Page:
Warren Kinghorn on Mental Illness and Our Deepest Identity

We hear a lot about using person-first language. Yet it is still common to label people with their mental health diagnosis. Christians and churches can offer another way to describe our common human identity.

Warren Kinghorn teaches pastoral and moral theology at Duke University Medical Center and Duke Divinity School in Durham, North Carolina. He codirects the Theology, Medicine, and Culture Initiative at Duke Divinity School and is a staff psychiatrist at the Durham VA Medical Center. In this edited conversation, Kinghorn talks about how to walk alongside a person living with mental illness.

What’s a helpful way for Christians and churches to talk about mental illness?

I find the wayfarer image helpful for understanding how Christians relate to healthcare. We are all fellow humans and wayfarers on a journey home to God. We come from God, our Creator, and return to God, our goal, to know and enjoy God forever.

This contrasts with the modern medical model, which only sees individuals as broken minds or broken bodies that need fixing. The medical model gives hopes and expectations that healthcare can’t always live up to. This focus makes us not see the context of a person’s life and community.

Don’t our minds and bodies sometimes need fixing?

Absolutely. But we need to ask what a person with mental illness needs right now. It might be medicine, therapy, a job, getting out of an abusive relationship, a safe place to live, a hug, or a casserole. We can’t explore this without seeing not just a diagnosis but a wayfarer with a history, goals, and aspirations, a person embedded in a community.

When we use words like depression, bipolar, obsessive compulsive, schizophrenia—how do we do so helpfully, in ways that lead to helpful healing responses and a way forward? Sometimes naming a diagnosis can lead someone away from a place they deeply don’t want to be. But, sometimes—even if someone seems to meet the American Psychiatric Association’s Diagnostic and Statistical Manual of Mental Disorders (DSM)—naming a diagnosis can ignore the person’s context.

What’s an example?

The diagnosis of major depressive order covers very broad territory. Some depression results from a biological change that comes out of nowhere. Poverty, threats, homelessness, or other enormous stresses can make people depressed. Other people who meet the DSM criteria for major depression may deal with chronic loss or illness or be survivors of trauma. If the clinician sees the diagnosis as only addressable by medication, then the diagnosis can close off options that may have led to healing.

There is a spectrum from unipolar major depression to mixed states to bipolar disorders. Sometimes medication can be very helpful to stabilize moods. From there, treatment can offer a way forward. But if the clinician simply makes a diagnosis and writes a prescription, without addressing core context issues, that’s not helpful. There’s not just one response that works for everyone with the same diagnostic label.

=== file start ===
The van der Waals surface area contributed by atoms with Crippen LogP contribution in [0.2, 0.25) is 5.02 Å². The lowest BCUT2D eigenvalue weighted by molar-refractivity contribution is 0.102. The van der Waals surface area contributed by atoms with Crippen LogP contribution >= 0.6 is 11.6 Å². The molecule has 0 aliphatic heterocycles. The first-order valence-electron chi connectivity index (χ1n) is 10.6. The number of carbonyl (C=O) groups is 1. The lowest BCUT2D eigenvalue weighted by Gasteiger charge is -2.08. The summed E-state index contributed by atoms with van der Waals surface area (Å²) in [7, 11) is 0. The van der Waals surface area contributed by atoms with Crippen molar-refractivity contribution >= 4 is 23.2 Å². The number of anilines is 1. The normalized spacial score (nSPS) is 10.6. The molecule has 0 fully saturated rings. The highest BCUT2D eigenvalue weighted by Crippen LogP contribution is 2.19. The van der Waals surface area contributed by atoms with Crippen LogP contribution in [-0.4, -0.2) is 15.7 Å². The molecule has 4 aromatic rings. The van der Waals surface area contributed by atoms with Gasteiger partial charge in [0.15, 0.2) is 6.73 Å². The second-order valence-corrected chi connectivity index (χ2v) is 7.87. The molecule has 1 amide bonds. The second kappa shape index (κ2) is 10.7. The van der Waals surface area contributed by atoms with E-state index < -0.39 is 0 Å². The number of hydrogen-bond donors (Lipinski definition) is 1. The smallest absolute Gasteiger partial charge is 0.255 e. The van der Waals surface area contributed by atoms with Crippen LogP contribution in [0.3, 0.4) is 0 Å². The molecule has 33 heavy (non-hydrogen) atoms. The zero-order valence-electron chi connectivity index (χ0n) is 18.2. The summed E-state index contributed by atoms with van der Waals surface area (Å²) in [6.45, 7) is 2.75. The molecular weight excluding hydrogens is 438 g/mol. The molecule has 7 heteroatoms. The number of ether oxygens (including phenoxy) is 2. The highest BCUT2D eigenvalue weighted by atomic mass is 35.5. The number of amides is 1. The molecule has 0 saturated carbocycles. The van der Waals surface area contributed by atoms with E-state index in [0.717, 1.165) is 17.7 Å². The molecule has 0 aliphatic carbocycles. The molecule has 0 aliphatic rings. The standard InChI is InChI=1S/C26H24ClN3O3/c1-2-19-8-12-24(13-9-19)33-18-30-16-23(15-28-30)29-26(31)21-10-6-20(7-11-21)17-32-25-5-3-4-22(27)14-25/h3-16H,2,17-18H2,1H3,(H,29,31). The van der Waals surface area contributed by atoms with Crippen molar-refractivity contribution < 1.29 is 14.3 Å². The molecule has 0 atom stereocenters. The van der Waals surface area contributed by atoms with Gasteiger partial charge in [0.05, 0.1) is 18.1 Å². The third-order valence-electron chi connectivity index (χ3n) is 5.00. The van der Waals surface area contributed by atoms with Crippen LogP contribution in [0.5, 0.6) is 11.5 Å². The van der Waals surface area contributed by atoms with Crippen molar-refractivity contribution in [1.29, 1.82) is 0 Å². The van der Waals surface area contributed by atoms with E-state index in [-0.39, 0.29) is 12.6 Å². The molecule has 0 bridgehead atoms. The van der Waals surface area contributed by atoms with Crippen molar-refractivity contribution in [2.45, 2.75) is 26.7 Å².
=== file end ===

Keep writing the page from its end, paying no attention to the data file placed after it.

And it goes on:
But are there general principles that can help a person or church walk alongside someone with a mental illness?

Our response to mental illness ought always to support a person’s agency—that is, the ability to make choices and take actions. We need to ask how we can encourage a person’s ability to act as a person in the world and to live with wholeness. Sometimes, when we are struggling, we need encouragement and support. At other times we need allies to fight the stigma of mental illness. And sometimes it means we need boundaries, limits, and consequences for non-helpful behaviors. Also, we can try to avoid us/them language. The categories—such as “we” who are not mentally ill helping “them” who are—always blur and change over time. "We" who help are also "we" who need help.

Christian theology and stories offer more than modern medicine does for thinking deeply about what it means to be human and flourish in the world. People with mental illness deserve and need our care, because Christ is in and with people who are sick, mentally ill, or dying.

How does your advice apply to people with dementia?

As dementia progresses, we can focus less on restoring the sense of being an active self and more on holding that person’s identity in trust. When dementia obscures someone’s sense of self, we—as families, churches, communities, and, ultimately, God—collectively hold their selfhood. The person we used to engage with doesn’t seem to be there. It’s appropriate to name and mourn that loss. But it’s not helpful to say that the person has disappeared or is just a shell or a vegetable. That person still has dignity and identity in community and in God.

The modern belief is that we are basically minds that inhabit bodies. Christians can offer an alternative narrative. Even when any of us no longer can express ourselves or act as individual selves in the world, God still knows us by name, claims us, and loves us.

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